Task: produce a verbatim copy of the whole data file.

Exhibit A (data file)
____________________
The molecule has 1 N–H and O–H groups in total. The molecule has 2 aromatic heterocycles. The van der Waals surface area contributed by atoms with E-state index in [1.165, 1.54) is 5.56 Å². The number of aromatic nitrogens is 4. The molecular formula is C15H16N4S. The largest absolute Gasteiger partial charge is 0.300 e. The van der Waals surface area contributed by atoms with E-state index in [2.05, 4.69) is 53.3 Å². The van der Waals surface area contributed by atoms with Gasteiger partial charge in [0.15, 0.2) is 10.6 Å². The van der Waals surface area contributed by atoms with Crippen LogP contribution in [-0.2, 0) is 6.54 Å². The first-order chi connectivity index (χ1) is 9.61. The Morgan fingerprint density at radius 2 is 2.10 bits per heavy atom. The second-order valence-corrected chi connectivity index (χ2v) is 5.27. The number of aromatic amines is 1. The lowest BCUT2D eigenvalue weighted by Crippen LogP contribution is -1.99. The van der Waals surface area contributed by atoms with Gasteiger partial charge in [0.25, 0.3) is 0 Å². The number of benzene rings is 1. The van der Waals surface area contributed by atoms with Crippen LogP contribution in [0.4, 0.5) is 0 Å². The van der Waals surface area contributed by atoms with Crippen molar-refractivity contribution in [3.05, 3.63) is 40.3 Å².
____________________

The molecule has 1 N–H and O–H groups in total. The molecule has 2 aromatic heterocycles. The van der Waals surface area contributed by atoms with E-state index in [1.165, 1.54) is 5.56 Å². The number of aromatic nitrogens is 4. The molecular formula is C15H16N4S. The largest absolute Gasteiger partial charge is 0.300 e. The van der Waals surface area contributed by atoms with E-state index in [2.05, 4.69) is 53.3 Å². The van der Waals surface area contributed by atoms with Gasteiger partial charge in [0.15, 0.2) is 10.6 Å². The van der Waals surface area contributed by atoms with Crippen LogP contribution in [-0.2, 0) is 6.54 Å². The first-order chi connectivity index (χ1) is 9.61. The Morgan fingerprint density at radius 2 is 2.10 bits per heavy atom. The second-order valence-corrected chi connectivity index (χ2v) is 5.27. The number of aromatic amines is 1. The lowest BCUT2D eigenvalue weighted by Crippen LogP contribution is -1.99. The van der Waals surface area contributed by atoms with Gasteiger partial charge in [0.25, 0.3) is 0 Å². The number of benzene rings is 1. The van der Waals surface area contributed by atoms with Crippen LogP contribution in [0.4, 0.5) is 0 Å². The van der Waals surface area contributed by atoms with Crippen molar-refractivity contribution in [3.05, 3.63) is 40.3 Å².